Each issue of 32 Poems is an intimate encounter that is made the perfect size with clever cover art that makes me want to carry it around everywhere. This issue of 32 Poems features cover art from Elliot Walker as well as a humorous back cover titled “32 Things We Really Should Apologize For” by Aaron Alford and Liz Anderson Alford. Literally, this issue of 32 Poems is a must read from front to back.
Luke Johnson’s poem “Burn the Scarecrow” captivates readers immediately; it has numerous levels and is well worth a read. The poem tells the story of a son who is burning a scarecrow because his mother, who is receiving chemo, told him to do so. The scarecrow serves literally and figuratively as a dummy for which the chaos of the situation to move through. The poem has a ritualistic and elegistic feel; it begins:
Remember the smell of the match gone out.
Remember gust after gust bending stalks
as you cupped your hands around slow-burning
cornsilk jammed in the wristless sleeves.
Remember night, heat on your palms.
And your mother, chemo-ravaged
The constant use of the word “remember” combined with words such as “match”, “gust”, and “slow-burning” alludes to ritual, to a conjuring, to remembering. In just the first three stanzas, Johnson displays a very tight writing style in which every word has been carefully chosen to reinforce another. This ritualistic conjuring continues and reaches almost a delusional point:
and still, watching from a candlelit porch.
she reached for your wrist that morning,
said only, I want you to burn the scarecrow.
So you did: you soaked its workshirt in kerosene
and watched black smoke lick button-eyes
hollow: an effigy burning itself to a cross.
The speaker’s memories of interactions with the mother are fragmented, and when this notion is put next to watching “black smoke lick button-eyes,” the sense is of a room spinning or some ritual-induced delusion.
Another ritualistic poem worth mentioning is “Moon” by James Henery Knippen which uses the art of repetition along with some compelling linguistic work to leave a major impact on the reader. It begins:
Wet moon on bluestem, if sound
is enough. If sound is enough,
Trillium tryst. Mouth full of
dark roses, if image is enough. If
image is enough, weeping gladiolus.
A typical aim of repetition within a poem is the attempt to rid the speaker of some sort of trauma, and Knippen’s way of ending a sentence with the same few words and then beginning the next one with the same set of words seems to approach this. “Mouth full / of dark roses, if image is enough,” followed by beginning the next sentence with “If image is enough,” challenges the reader, saying: If image is enough, then imagine weeping gladiolus because that is really what I am saying. The speaker wants the reader to imagine these sounds and images so the speaker no longer has to. Knippen uses repetition to raise the intensity as the speaker tries to forget the trauma, until the poem ends with the speaker asking the reader to “incinerate” everything:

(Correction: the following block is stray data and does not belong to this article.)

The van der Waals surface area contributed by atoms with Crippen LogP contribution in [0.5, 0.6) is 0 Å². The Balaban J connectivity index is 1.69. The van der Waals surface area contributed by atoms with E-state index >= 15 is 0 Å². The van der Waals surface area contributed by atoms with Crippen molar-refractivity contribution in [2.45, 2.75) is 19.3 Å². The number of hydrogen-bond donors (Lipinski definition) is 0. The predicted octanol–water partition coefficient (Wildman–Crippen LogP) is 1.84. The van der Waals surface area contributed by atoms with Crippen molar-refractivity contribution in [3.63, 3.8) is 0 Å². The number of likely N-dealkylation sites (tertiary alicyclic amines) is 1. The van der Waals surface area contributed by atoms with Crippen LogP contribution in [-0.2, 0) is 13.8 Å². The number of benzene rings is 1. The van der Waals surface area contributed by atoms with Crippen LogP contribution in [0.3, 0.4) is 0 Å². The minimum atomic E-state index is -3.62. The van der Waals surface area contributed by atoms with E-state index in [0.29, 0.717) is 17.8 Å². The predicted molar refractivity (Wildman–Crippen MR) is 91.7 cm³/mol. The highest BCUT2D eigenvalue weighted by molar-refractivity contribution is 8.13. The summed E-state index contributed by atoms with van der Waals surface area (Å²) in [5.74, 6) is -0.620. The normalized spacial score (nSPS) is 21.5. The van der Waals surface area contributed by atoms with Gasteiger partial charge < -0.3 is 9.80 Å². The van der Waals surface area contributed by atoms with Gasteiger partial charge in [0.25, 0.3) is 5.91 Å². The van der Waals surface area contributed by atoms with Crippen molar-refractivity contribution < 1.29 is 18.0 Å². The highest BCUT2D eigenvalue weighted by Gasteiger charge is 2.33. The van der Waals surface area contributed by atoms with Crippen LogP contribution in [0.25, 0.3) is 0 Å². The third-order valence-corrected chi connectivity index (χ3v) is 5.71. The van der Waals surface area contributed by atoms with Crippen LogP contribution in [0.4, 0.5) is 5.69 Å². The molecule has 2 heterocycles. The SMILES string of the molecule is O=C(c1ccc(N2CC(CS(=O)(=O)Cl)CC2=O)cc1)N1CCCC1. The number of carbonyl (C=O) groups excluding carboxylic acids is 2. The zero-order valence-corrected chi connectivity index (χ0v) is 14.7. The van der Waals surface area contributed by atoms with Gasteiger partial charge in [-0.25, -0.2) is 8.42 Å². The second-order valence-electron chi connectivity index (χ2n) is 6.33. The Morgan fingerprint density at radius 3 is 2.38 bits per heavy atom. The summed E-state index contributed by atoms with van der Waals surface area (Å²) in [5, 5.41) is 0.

when the hedge is one fire. If Love
is enough, chrysanthemum kiss.
Blue light licks the lakeshore
if the moon’s a damned liar. If the
moon’s wet enough, incinerate this.
Sasha West’s poem “We Navigate the River of Tar Under that Tethered Balloon of Light” begins by commanding the reader to “Listen,” which brings urgency to the situation. The speaker is trying to warn about a deceitful man by drawing on the act of fishing:
Listen: Failures skin was a sheet
stretched to be a screen
the rough weigh of canvas;
those things he showed me flickered
on his flesh like a tide of luminescent fish,
like lapping tongues of fire, without
the images changing him. . . .
After creating somewhat of a surrealist feel with mention of “tongues of fire” and “images changing him,” the speaker explains the haunting feeling, and the poem begins to turn cold:
. . . I never learned
what projected those stories–if
you could dissect him on a table,
would you find the apparatus?
These lines remind me of a biology class or a surgical procedure, which creates a cold and desolate tone. It resonates as the poem reveals how and where the speaker’s relationship with this man ended.
Not only should you pick up the most recent copy of 32 Poems right now, you should probably buy a copy for all your friends for the holidays. Then, you should just go ahead and subscribe to it because if you don’t, you’ll regret it. It truly is a well put together journal with work from tons of great writers. It is only proper to end this with a quote from the backcover’s list of “32 Things We Really Should Apologize For”: “#27 That time we tried to be cool and said, ‘You only YOLO once!’”